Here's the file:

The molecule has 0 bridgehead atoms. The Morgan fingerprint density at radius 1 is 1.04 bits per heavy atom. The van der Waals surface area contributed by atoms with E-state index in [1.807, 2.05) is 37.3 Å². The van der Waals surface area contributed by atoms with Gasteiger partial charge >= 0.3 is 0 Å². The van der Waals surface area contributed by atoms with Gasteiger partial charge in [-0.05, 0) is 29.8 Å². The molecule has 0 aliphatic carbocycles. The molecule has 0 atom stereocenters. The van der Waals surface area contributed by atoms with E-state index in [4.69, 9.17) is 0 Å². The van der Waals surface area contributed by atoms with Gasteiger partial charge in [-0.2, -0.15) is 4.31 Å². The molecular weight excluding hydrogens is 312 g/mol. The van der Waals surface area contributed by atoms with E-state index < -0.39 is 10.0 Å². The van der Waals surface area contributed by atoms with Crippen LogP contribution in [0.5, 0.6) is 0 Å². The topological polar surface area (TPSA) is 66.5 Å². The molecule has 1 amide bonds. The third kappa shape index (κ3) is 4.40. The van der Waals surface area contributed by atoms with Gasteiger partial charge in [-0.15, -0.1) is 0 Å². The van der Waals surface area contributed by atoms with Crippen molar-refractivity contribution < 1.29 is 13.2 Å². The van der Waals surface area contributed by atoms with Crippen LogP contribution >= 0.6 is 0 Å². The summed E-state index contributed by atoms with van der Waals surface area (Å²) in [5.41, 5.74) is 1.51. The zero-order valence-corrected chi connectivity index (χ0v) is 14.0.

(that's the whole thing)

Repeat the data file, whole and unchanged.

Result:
The molecule has 0 bridgehead atoms. The Morgan fingerprint density at radius 1 is 1.04 bits per heavy atom. The van der Waals surface area contributed by atoms with E-state index in [1.807, 2.05) is 37.3 Å². The van der Waals surface area contributed by atoms with Gasteiger partial charge >= 0.3 is 0 Å². The van der Waals surface area contributed by atoms with Gasteiger partial charge in [-0.05, 0) is 29.8 Å². The molecule has 0 aliphatic carbocycles. The molecule has 0 atom stereocenters. The van der Waals surface area contributed by atoms with E-state index in [4.69, 9.17) is 0 Å². The van der Waals surface area contributed by atoms with Gasteiger partial charge in [-0.2, -0.15) is 4.31 Å². The molecular weight excluding hydrogens is 312 g/mol. The van der Waals surface area contributed by atoms with E-state index < -0.39 is 10.0 Å². The van der Waals surface area contributed by atoms with Crippen LogP contribution in [0.5, 0.6) is 0 Å². The topological polar surface area (TPSA) is 66.5 Å². The molecule has 1 amide bonds. The third kappa shape index (κ3) is 4.40. The van der Waals surface area contributed by atoms with Gasteiger partial charge in [-0.15, -0.1) is 0 Å². The van der Waals surface area contributed by atoms with Crippen molar-refractivity contribution < 1.29 is 13.2 Å². The van der Waals surface area contributed by atoms with Crippen LogP contribution >= 0.6 is 0 Å². The summed E-state index contributed by atoms with van der Waals surface area (Å²) in [5.41, 5.74) is 1.51. The zero-order valence-corrected chi connectivity index (χ0v) is 14.0.